Traditional rulers in Western Region unhappy with their neglect in key policy decisions

Awulae Annor Adjaye lll

Traditional authorities in the Western Region have expressed their disappointment at policy makers for neglecting them in key decision making activities in the country. 

The traditional authorities wondered why policy makers rather sought their support and goodwill  during the implementation stage of development interventions such as healthcare, infrastructure and national development issues instead of involving them at the decision making stage.

The chiefs and queen mothers of the Western Regional House of Chiefs expressed these concerns when the Mental Health Authority and Ghana Health Service engaged the traditional leaders to solicit their support to promote mental health issues principally the new Act 846 as part of events being held to mark this year’s World Mental Health Week to be hosted in the Western Region.

Awulae Annor Adjaye II, Paramount Chief of Eastern Nzema, who was unhappy with the lack of involvement of traditional authorities in major decision making of the country added, “How do we champion a cause that we have little or no knowledge of…I for one have not seen a copy of the Mental Health Act and so how do I effectively engage with my communities now that you are calling for our support”.

Nana Kwesi Agyeman IX, Paramount Chief of Upper Dixcove, who added his voice to the call for involvement, quizzed, “You want us to help…but you do not solicit our views on pertinent matters of state welfare”.

Awulae Amihere Kpanyinle, the Acting President of the Regional House Chiefs, called on government to show more commitment to the fight against mental health concerns.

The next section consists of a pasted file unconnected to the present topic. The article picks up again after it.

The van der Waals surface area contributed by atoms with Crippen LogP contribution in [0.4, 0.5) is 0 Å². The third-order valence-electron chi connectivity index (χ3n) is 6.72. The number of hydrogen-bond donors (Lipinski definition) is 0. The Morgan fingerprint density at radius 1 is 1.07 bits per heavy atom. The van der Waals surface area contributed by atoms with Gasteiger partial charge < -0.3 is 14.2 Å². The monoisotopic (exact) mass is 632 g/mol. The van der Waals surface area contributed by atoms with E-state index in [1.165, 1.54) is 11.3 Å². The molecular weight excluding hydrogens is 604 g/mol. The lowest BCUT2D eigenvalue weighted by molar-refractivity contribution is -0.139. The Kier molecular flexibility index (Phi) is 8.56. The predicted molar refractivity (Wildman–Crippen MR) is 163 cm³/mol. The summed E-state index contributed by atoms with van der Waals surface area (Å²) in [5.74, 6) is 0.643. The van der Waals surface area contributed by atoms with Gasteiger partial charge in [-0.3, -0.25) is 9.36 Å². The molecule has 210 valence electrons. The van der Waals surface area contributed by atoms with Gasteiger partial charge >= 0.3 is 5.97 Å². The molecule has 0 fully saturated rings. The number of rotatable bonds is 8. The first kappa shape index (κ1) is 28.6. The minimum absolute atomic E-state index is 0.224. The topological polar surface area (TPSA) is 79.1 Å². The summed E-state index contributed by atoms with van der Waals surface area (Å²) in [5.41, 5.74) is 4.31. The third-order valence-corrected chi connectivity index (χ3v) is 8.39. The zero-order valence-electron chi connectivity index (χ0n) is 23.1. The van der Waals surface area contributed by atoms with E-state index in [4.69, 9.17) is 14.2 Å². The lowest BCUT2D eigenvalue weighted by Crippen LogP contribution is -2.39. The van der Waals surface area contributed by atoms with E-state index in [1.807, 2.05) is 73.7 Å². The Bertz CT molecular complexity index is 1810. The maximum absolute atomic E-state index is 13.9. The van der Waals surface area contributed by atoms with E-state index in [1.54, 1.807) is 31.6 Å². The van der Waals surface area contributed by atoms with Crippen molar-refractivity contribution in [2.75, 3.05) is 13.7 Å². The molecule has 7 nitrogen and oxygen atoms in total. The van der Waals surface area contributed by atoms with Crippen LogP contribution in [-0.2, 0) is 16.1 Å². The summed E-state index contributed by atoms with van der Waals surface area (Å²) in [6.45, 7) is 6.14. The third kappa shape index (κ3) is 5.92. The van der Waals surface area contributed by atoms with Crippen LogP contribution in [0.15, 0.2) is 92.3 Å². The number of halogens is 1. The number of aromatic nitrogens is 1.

He said much attention should be channeled into providing the needed facilities in terms of housing and medications for these vulnerable segment of the society.

Nana Akosua Gyamfiaba, II, Acting Paramount Queen of Shama Traditional Area, said politicians could be blamed for the issues of neglect, stigma, isolation and abuse of mentally ill persons because of the lack of responsibility by state actors to give priority attention.

“How can we have only three hospitals taking care of thousands of people with this condition, where the drugs, the clinical support and human resources to manage and help people with the condition to come out of the situation” ?

Mr Charles Kwame Vigbedor, Regional Mental Health Coordinator, said the mid-year review by the Ghana Health Service revealed that 1,988 diagnoses were made in 2017.

He said a head count of vagrants within the region numbered 325, a situation he mainly attributed to issues of shelter and family neglect.

Mr Vigbedor said educating traditional and religious leaders has become paramount to help control as well as enhance community relations with such persons.

The Regional Coordinator said one out of 10 children could be a mental health patient whiles one out of four adults was a potential mental health patient.

Mr Vigbedor urged the traditional leaders to be ambassadors in their respective communities to help reduce stigma and restore hope to such vulnerable groups.

Source: GNA  

Leave A Reply

Your email address will not be published.